Design Monday - 3D Printing

Posted in Design

Design Monday - 3D Printing

With a love for design, and finding ways to relax after work on a Monday, LUXYCLAD® is excited to bring you "Design Monday" - weekly blog posts that highlight or feature something interesting, focused around the subject of "design." 


Also known as "additive manufacturing" - 3D printing takes a digital file (usually CAD files, "computer aided design files") and turns them into something tangible, and three dimensional. After creating a 3D model, your design is ready to print, or to "be sliced." Slicing software is what helps take your 3D model and turn it into hundreds or thousands of horizontal layers, so that the printer knows how to construct your 3D design. There's lots of free software online that you can find for slicing. In the printing process, each horizontal pass of the "extruder" creates a new layer of material. The build up of these passes is what contributes to the end result. With this process, one can create functional models that use less material than generic manufacturing.  

A lot of the times, people will share their designs, which are commonly known as STL files (files that store information about a specific 3D model) and you can 3D print them, when used in conjunction with the slicer software. Think of it as someone sharing a template with you.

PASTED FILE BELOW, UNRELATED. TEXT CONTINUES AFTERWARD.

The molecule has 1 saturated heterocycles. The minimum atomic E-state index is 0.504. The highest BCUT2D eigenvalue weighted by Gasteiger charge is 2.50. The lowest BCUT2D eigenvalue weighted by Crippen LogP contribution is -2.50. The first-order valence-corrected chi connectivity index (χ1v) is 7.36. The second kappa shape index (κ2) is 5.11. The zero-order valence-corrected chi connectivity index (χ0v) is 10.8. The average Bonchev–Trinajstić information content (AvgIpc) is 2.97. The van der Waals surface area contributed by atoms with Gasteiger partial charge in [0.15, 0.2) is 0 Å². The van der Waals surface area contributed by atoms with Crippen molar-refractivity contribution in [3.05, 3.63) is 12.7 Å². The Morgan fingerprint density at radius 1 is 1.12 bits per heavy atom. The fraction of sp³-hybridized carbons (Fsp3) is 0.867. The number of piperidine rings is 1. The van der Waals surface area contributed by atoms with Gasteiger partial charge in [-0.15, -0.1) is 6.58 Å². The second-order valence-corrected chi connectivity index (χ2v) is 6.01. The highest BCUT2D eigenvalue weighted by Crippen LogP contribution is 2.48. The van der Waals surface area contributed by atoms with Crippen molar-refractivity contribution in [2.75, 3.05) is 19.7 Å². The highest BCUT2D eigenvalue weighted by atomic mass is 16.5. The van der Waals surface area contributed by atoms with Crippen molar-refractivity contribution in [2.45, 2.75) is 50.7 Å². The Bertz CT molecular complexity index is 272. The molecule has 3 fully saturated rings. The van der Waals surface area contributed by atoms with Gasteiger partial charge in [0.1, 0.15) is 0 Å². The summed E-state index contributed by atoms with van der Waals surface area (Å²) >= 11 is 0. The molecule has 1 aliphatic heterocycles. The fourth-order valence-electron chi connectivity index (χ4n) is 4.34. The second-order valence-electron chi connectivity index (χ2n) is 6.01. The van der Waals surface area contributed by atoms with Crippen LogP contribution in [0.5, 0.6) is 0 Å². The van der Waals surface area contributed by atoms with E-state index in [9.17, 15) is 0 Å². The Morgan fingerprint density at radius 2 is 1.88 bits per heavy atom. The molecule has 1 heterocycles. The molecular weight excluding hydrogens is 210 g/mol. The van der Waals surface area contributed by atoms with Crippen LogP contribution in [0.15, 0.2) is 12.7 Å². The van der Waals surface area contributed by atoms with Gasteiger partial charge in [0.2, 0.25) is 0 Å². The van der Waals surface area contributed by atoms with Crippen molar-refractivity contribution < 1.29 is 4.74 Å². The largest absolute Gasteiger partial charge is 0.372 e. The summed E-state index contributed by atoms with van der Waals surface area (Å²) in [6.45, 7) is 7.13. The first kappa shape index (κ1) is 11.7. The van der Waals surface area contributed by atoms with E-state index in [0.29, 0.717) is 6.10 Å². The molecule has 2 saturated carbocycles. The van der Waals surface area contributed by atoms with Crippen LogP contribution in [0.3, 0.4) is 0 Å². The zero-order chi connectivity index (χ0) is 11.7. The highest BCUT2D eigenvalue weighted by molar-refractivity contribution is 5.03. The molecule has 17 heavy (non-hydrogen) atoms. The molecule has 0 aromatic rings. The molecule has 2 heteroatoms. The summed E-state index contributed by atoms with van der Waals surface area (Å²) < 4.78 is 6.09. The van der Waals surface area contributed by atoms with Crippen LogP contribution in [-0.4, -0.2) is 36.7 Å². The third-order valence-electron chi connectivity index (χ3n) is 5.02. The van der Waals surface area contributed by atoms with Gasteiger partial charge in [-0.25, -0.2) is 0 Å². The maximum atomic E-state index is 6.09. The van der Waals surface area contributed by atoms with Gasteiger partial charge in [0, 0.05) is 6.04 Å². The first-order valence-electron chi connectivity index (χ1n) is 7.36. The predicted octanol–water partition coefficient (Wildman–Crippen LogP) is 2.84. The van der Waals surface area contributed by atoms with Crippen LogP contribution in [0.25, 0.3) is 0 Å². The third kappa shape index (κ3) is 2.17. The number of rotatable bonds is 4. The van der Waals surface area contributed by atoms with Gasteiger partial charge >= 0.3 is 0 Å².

The 3D printing process uses filaments, many of which can be different materials. Common materials for desktop printing are plastics - ABS and PLA (ABS uses chemicals, PLA is plant based and bio degradable). Other materials for printing are nylon, resin, stainless steel, gold, silver, titanium, ceramic, and the list goes on. 


What are people using 3D printing for?

  • Prototypes > Architectural models for buildings, automotive models like car bodies.
  • Bio Printing and Medical Devices > Using living tissues to create 3D models that can be put into the body, or creating splints and prosthetics.
  • Clothing > Nike had 3D printed football shoes, New Balance used 3D printing to custom fit the shoes of athletes. Printing frames for glasses.
  • Environmental Uses > Creating fake coral reef figures helped encourage real coral to regenerate in our oceans.
  • Food > Using sugar to print details for cakes
  • Art and Jewelry

All photos below are from Google.

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